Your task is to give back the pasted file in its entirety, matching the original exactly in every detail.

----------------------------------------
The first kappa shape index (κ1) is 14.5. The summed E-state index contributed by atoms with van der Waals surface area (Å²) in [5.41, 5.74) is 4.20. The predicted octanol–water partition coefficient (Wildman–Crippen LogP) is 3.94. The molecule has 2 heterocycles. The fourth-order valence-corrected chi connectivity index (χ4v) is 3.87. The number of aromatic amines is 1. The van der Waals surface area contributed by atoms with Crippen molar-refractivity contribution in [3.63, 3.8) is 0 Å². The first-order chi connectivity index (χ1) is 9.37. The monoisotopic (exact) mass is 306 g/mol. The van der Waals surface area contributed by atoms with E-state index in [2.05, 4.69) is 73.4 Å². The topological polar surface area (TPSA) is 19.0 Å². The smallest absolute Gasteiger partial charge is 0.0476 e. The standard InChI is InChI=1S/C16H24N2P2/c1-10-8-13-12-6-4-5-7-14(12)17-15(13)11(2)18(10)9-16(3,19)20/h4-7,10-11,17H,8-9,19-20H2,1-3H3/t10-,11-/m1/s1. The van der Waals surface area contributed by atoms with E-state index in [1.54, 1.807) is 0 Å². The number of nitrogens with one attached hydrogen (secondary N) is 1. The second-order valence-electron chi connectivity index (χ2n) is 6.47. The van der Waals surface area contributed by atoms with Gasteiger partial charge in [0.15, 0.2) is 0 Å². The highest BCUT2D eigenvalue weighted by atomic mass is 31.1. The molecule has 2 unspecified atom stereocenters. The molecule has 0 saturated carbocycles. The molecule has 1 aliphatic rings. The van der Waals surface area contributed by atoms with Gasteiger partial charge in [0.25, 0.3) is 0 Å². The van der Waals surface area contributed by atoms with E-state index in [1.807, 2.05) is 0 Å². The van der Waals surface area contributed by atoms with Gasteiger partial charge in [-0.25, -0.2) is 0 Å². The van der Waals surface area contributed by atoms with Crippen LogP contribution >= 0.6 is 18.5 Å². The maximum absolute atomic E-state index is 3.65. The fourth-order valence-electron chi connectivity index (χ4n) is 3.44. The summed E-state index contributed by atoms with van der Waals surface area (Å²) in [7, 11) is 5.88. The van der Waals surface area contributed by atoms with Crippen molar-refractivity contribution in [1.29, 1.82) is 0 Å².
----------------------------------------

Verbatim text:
The first kappa shape index (κ1) is 14.5. The summed E-state index contributed by atoms with van der Waals surface area (Å²) in [5.41, 5.74) is 4.20. The predicted octanol–water partition coefficient (Wildman–Crippen LogP) is 3.94. The molecule has 2 heterocycles. The fourth-order valence-corrected chi connectivity index (χ4v) is 3.87. The number of aromatic amines is 1. The van der Waals surface area contributed by atoms with Crippen molar-refractivity contribution in [3.63, 3.8) is 0 Å². The first-order chi connectivity index (χ1) is 9.37. The monoisotopic (exact) mass is 306 g/mol. The van der Waals surface area contributed by atoms with E-state index in [2.05, 4.69) is 73.4 Å². The topological polar surface area (TPSA) is 19.0 Å². The smallest absolute Gasteiger partial charge is 0.0476 e. The standard InChI is InChI=1S/C16H24N2P2/c1-10-8-13-12-6-4-5-7-14(12)17-15(13)11(2)18(10)9-16(3,19)20/h4-7,10-11,17H,8-9,19-20H2,1-3H3/t10-,11-/m1/s1. The van der Waals surface area contributed by atoms with E-state index in [1.54, 1.807) is 0 Å². The number of nitrogens with one attached hydrogen (secondary N) is 1. The second-order valence-electron chi connectivity index (χ2n) is 6.47. The van der Waals surface area contributed by atoms with Gasteiger partial charge in [0.15, 0.2) is 0 Å². The highest BCUT2D eigenvalue weighted by atomic mass is 31.1. The molecule has 2 unspecified atom stereocenters. The molecule has 0 saturated carbocycles. The molecule has 1 aliphatic rings. The van der Waals surface area contributed by atoms with Gasteiger partial charge in [0.25, 0.3) is 0 Å². The van der Waals surface area contributed by atoms with E-state index in [1.807, 2.05) is 0 Å². The van der Waals surface area contributed by atoms with Gasteiger partial charge in [-0.25, -0.2) is 0 Å². The van der Waals surface area contributed by atoms with Crippen LogP contribution >= 0.6 is 18.5 Å². The maximum absolute atomic E-state index is 3.65. The fourth-order valence-electron chi connectivity index (χ4n) is 3.44. The summed E-state index contributed by atoms with van der Waals surface area (Å²) in [7, 11) is 5.88. The van der Waals surface area contributed by atoms with Crippen molar-refractivity contribution in [1.29, 1.82) is 0 Å².